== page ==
• Chaotic characters believe in strong individual freedoms and anarchy; they embody the principle of chaos.
    There is also the Neutral alignment for each of the two axes, playing the role either of the middle ground, or of the indifference with regards to the respective axis.

    This classification has a lot of problems, and one of the core problems is that different individuals simply see different things as Good or Evil, as Lawful or Chaotic. A could of examples:
    • Robin Hood is often viewed as a Chaotic Good character: he robs the wealthy and gives the goods to the poor. But one may object that he is not Good, since robbery is evil. Or that he is not Chaotic, because distribution of wealth from the wealthy to the poor should be a proper legal concept.
    • Hitler would be Lawful Evil: he believes in a very ordered form of societal organization, with all individuality stripped from every person in favor of creating a large unified entity - and he does not see a problem with killing millions people on his quest to achieving his goals. Someone, however, could say that he is not Lawful, since he has violated countless laws with regards to human rights. Or that him being Evil is only such from the perspective of Western values, but from the perspective of Nazi values they did the right thing.
    We cannot escape the fact that "Good/Evil", "Lawful/Chaotic", etc. are poorly defined terms, prone to a large range of individual interpretations with often contradicting conclusions.

    As such, it is great that fiction writers nowadays add a lot of shades of grey to their characters and their decisions. The fact that the world is complex and the choices are often very difficult has to be recognized, and, rather than promoting what we see as Good and assaulting what we see as Evil, what we should focus on is recognizing the inherent subjectivity of the matter and finding a way to develop a practically sounds decision-making approach.


    In my fiction stories, I like to promote the idea of an individual questioning the universally (or near-universally) accepted dogmas and demonstrating them wrong, while along the way fighting his/her/its own demons.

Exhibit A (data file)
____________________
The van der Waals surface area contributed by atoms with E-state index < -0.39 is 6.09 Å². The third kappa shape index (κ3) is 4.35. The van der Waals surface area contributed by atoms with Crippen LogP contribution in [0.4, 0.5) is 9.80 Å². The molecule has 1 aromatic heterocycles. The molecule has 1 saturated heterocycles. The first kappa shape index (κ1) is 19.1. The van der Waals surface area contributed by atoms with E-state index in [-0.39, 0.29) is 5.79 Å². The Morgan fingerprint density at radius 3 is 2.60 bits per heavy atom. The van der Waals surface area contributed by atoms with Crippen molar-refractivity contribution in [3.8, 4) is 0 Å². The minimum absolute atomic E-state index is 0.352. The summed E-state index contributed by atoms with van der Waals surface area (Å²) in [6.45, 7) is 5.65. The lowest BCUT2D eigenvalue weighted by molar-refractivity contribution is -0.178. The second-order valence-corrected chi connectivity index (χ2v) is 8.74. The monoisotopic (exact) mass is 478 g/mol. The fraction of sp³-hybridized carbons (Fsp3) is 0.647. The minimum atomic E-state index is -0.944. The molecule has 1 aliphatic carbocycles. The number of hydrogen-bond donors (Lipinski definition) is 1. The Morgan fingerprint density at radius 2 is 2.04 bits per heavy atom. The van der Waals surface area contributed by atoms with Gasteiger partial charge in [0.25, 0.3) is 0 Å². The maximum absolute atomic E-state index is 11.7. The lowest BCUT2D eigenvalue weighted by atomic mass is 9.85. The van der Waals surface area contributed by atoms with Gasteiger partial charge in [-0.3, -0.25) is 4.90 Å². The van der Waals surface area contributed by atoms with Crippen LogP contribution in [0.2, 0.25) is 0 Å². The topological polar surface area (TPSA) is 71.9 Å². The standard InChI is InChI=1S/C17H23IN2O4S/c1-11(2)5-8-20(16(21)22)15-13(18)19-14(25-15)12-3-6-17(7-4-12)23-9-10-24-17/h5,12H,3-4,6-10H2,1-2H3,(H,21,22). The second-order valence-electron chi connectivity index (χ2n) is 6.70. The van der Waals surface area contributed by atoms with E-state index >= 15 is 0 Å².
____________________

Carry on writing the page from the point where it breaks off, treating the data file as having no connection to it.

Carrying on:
Is a vampire who is forced to kill for blood in order to survive evil for doing so? Well, let us make the main character, who is a regular good-natured human, befriend such a vampire - and see where it leads. How will the human deal with the fact that his friend is a mass murderer by necessity and accept her for what she is? And how will the vampire, used to treating humans as a cattle for slaughter, reconcile her experiences and her everyday needs with the fact that her friend is a part of that cattle? Instead of choosing the answer in advance and building a story in a way that leads to that answer - let us just let these two characters interact in a variety of realistic situations, and see what realistically can happen. Maybe the vampire will kill the human for blood, or out of shame, or for some other reason. Maybe the human will kill the vampire to save the fellow humans. Maybe they fall in love with each other and retire to a quiet grove, finding some non-violent solution for the vampire's needs. Maybe they will all die due to the retaliation from authorities. Maybe, finally, they decide that they are too different and part ways peacefully.

    It is the stories like this that I find most interesting and revealing of the world around us. Rather than the standard "A good guy takes a bunch of followers and travels through the dangerous land to defeat the ultimate villain", it is more interesting to see how the characters respond to the circumstances they found themselves in, how those circumstances and responses change them, and what consequences that change has on them and on the world around them. And in my view, The Lord of the Rings addresses these matters very well.